The Southern Poverty Law Center is again pitching its slanted quarterly “Intelligence Report” in which it shockingly (/sarc) finds over “1,000 hate groups” on the right.
What a surprise.
Don’t forget, this has to do with whatever the SPLC decides constitutes “hate” and apparently that means pretty much whatever it decides fits its agenda of giving the left a pass and demonizing the right. The prefect example of that is how it treats the shooting in Tucson of Rep. Gabrielle Giffords:
That’s in addition to the attempted assassination of U.S. Rep. Gabrielle Giffords in Arizona, an attack that left six dead that same month. The assailant appeared to be severely mentally ill, but he also seemed to have absorbed certain ideas from the radical right, including the notion that the federal government is evil.
Everyone but the SPLC seems to disagree with the notion that he was motivated by any particular ideology or a certain type of ideas. He was all over the place. Additionally, and inconveniently, the notion that the “federal government is evil” certainly isn’t an exclusive idea of the radical right if the weathermen, SDS, and any number of left-wing groups from the 60s and 70s are any indication. Ask Bill Ayers. Consult with the plethora of black liberation and black separatist movements.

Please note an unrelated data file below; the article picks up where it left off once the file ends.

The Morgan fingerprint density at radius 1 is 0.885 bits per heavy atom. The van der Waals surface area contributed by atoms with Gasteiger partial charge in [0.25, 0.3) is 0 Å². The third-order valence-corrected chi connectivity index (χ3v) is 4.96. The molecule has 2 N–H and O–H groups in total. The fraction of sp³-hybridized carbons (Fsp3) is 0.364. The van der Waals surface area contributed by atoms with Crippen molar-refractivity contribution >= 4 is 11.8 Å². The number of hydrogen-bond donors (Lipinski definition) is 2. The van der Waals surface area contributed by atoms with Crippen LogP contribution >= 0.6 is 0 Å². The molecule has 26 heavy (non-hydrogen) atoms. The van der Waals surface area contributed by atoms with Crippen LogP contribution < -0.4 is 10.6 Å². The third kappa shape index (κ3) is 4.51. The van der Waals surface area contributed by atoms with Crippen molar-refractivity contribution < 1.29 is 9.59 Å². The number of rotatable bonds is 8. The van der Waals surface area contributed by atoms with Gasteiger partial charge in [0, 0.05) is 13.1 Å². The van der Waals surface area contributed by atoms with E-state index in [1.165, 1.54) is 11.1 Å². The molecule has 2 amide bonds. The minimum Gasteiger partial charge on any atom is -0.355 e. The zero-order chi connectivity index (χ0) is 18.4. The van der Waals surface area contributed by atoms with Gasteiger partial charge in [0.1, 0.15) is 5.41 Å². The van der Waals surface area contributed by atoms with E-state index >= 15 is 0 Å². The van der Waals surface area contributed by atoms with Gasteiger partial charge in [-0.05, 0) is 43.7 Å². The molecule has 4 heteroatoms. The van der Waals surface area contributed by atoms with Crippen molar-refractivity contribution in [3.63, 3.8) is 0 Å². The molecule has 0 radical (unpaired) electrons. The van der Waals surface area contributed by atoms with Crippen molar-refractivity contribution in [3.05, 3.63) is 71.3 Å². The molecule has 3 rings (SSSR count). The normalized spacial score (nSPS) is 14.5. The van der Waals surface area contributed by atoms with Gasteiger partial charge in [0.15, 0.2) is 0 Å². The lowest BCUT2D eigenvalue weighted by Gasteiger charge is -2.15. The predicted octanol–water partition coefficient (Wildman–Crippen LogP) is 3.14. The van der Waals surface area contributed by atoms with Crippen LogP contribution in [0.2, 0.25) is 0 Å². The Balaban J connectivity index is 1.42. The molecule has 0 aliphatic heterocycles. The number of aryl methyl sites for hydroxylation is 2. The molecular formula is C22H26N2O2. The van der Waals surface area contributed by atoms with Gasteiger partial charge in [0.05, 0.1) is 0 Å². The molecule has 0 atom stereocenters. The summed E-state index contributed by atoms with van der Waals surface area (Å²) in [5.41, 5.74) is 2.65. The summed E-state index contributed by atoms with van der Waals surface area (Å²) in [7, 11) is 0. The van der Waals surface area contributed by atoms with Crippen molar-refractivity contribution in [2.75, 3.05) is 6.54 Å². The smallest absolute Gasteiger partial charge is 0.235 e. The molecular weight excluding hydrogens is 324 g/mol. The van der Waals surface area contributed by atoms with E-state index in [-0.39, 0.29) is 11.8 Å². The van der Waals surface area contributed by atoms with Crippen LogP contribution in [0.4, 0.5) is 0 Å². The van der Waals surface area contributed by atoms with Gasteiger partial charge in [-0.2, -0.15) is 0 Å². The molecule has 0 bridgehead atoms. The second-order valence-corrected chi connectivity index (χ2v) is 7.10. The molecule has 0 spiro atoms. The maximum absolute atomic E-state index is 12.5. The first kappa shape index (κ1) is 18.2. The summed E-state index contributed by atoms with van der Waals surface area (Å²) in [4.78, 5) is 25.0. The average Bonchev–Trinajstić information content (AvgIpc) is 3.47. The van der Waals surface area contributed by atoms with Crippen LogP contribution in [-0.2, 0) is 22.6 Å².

The point, of course, is their treatment of Loughner’s attempt on Giffords is indicative of their ability to rationalize anything they wish too into “right-wing extremism” and thus “hate”. It plays perfectly into their desired theme of an alarming rise of right wing hate groups, whether true or not.
And that’s pretty much how their tagging of other right-wing and “extremist” groups (aka “hate groups”) goes as well. Here’s the key to the SPLC’s “findings”:
“Far-right extremists remain highly energized, even as politicians across the country co-opt many of the radical ideas and issues that are important to them,” said Mark Potok, editor of the Intelligence Report. “This success in having their voices heard in the political arena, where they have long occupied the fringe of conservative thought, might eventually take the wind out of their sails, but so far we’re not seeing any sign of that.